A few years ago I happened to spark a conversation with a young lady working part-time in a department store.
Through our conversation, I learned she was a graduate student in a non-technical field. I asked her, “What are you doing? Better yet, what do you want to do?”
We continued conversing, and at the end of our chat, she had decided to enroll in a Masters in Computer Science program. She knew she would have to take some bridge courses to get herself up to speed in computer science, but she was resolute in her decision.
Now, this young lady is preparing to graduate and has already received a full-time position with the Department of Defense!
I saw her recently, and she excitedly explained all of the different programming languages she knows now. Can you believe she went from working part-time at Staples to working full-time with a Masters in Computer Science, making a substantially higher salary and doing much more significant things, in just three years?
That was a life-changing conversation.
We as educators have the ability to influence thousands of people in the same manner. We can have that level of impact on every student that enters our institutions each year.
At Alabama A&M, we have 1100 students in our engineering college, and we impact that number every year.
I’ve been fortunate to have conversations with this new crop of students, and they’re hungry. They’re excited and ready to be empowered so they can make significant differences in society. That’s where they need our guidance and influence as educators.
Think of these students as allegorical vessels. Each one will have his/her own opportunity to hold valuable material, and each will pour out what was most valuable to him/her for others to use.
Everyone needs someone else to help bring that out. As educators, we have the ability and responsibility to lead these students and create new opportunities that give them a chance to be the best at whatever they want to do.
They are in an amazing position to change the world and impact society greatly. Likewise, we are in a great position to impact how they see the world by building them up with the tools of education, integrity, and character. This is such an exciting time to be a STEM educator and advocate!
By definition, education is a transference and infusion of knowledge into our students. This is transformative in itself because that knowledge will cause them to make decisions about the course of their lives: how much knowledge they obtain, what they ultimately do with it, and what good or harm they will cause.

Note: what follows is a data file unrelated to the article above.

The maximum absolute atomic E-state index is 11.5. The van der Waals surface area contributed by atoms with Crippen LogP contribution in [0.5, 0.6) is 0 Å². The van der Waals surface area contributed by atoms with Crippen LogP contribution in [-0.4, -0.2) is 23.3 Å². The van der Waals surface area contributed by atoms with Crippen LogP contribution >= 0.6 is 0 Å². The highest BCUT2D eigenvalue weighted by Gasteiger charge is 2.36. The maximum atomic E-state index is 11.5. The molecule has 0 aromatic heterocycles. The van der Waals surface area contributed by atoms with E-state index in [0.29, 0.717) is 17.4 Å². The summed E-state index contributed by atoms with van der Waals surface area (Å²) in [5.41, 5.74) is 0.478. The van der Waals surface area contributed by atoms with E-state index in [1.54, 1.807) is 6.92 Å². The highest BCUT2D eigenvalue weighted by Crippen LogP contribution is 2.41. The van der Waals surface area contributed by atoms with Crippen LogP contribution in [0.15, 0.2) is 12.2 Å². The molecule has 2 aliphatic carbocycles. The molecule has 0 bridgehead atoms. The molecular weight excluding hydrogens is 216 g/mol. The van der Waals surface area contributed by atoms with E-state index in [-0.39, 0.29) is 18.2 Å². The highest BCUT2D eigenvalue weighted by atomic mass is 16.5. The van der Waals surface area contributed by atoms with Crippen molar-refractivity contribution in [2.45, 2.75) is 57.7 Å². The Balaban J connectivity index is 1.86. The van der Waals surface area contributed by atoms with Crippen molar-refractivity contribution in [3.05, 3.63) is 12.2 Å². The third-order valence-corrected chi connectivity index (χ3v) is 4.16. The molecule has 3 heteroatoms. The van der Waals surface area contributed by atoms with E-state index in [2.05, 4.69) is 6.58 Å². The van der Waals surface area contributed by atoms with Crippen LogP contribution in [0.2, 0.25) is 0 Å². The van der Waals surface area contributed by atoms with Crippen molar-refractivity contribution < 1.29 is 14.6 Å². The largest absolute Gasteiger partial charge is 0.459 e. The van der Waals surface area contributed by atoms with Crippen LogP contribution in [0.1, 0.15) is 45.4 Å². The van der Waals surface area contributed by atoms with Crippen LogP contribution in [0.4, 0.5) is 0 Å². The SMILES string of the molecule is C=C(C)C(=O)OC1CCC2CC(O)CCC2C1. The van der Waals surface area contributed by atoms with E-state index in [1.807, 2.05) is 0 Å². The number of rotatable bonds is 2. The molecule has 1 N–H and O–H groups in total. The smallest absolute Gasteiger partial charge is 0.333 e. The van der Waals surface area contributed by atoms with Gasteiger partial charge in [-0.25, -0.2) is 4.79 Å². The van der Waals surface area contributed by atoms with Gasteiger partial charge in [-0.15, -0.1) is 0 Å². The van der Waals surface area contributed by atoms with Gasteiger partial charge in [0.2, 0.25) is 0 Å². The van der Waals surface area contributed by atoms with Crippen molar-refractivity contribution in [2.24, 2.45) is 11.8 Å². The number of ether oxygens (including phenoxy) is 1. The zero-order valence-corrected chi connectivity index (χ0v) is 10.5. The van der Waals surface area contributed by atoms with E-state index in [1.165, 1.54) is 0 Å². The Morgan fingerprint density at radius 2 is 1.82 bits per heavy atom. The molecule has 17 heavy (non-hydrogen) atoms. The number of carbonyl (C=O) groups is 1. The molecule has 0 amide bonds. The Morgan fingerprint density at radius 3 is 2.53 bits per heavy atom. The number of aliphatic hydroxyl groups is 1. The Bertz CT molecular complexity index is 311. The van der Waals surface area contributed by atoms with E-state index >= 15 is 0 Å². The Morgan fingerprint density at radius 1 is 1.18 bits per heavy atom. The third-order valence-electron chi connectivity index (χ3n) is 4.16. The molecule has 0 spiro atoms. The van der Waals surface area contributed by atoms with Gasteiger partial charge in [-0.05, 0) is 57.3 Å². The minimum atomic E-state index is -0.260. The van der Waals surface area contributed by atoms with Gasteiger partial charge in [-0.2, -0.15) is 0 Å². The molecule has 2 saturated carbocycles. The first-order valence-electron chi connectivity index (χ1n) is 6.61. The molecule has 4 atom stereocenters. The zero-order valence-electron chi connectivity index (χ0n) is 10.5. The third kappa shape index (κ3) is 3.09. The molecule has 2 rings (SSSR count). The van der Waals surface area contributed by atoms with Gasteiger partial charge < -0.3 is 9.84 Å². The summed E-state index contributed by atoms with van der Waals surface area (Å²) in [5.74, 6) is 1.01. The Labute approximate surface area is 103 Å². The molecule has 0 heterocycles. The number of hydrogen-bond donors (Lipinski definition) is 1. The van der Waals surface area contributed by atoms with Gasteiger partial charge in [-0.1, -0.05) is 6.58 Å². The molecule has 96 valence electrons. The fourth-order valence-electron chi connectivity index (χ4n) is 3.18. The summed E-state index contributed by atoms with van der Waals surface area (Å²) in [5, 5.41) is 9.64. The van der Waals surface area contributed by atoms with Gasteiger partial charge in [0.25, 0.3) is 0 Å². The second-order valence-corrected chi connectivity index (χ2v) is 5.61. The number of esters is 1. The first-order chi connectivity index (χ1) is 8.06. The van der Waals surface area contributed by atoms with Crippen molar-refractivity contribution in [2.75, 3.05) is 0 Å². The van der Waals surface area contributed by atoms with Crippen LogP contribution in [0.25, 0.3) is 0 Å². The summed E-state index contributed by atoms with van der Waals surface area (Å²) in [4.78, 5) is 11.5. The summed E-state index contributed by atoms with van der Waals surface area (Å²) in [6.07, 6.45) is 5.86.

This is built into the knowledge they have and their ability to navigate and use it in the world they live in, regardless of their circumstances or upbringing.
Particularly at HBCUs, many of us build upon a mission of impacting society and providing educational opportunities for many who would not normally have them. We will encounter students who come from all ranges and backgrounds: poor families, first-generation college students, and the list goes on.
True transformation, I believe, begins with having access to the tools of opportunity—in our case, that is knowledge through education.
Knowing this, we as STEM educators have to know that we are not training students to take tests and make grades. We are equipping students to become professionals within various fields that are prepared with the expertise, poise, and communication ability to work with others and positively impact society and the world around them. That is the transformative change we are making.
It used to be said that technology will shape our future. But that’s no longer a statement for a time far off. That time is now. Every industry in our world is impacted by technology. We are building more and more of our society on the stool legs of science, technology, engineering, and mathematics.
Cybersecurity, for example, impacts food, water, power, transportation, financial institutions and communication applications. If we don’t build a strong workforce of engineers, technologists, and scientists to handle those needs, our society will topple over.
Our students can be that generation of STEM professionals, and we can—and should—be the educators to empower them.
I started out at an HBCU.
I was shaped into having the confidence and ability that I could be smart, that I could learn, and that I could make an impact on the people and world around me. I gained all of that at Alabama A&M. Those hungry, excited students I mentioned earlier? That was me 35 years ago.
Being back as a dean, I know my mission is to help shape educational opportunities for every student that chooses to make Alabama A&M home.
I know there is a responsibility for students walking through our doors to embrace what is given to them, and to take it as far as they can go. But there is also a responsibility for us as educators to instill in them the notion that they can do and be anything and to believe in them as the innovators and pathfinders that they are.
With the right incentives and genuine support, we will all be able to positively shape and impact an informed, prepared and globally aware society.
That is how true transformation will work.
Chance Glenn began his engineering career at the Army Research Laboratory in Adelphi, MD, where he designed microwave and radio frequency devices for a range of defense-related applications. There he also became involved in signal processing and the study of nonlinear dynamical systems. He began publishing, presenting, and submitting patent applications even before completing his undergraduate studies. In August of 2012, Dr. Glenn became the dean of the College of Engineering, Technology, and Physical Sciences at the Alabama A&M University. He is leading the college through its expansion to prepare students and researchers to meet the global needs of the 21st century. — email@example.com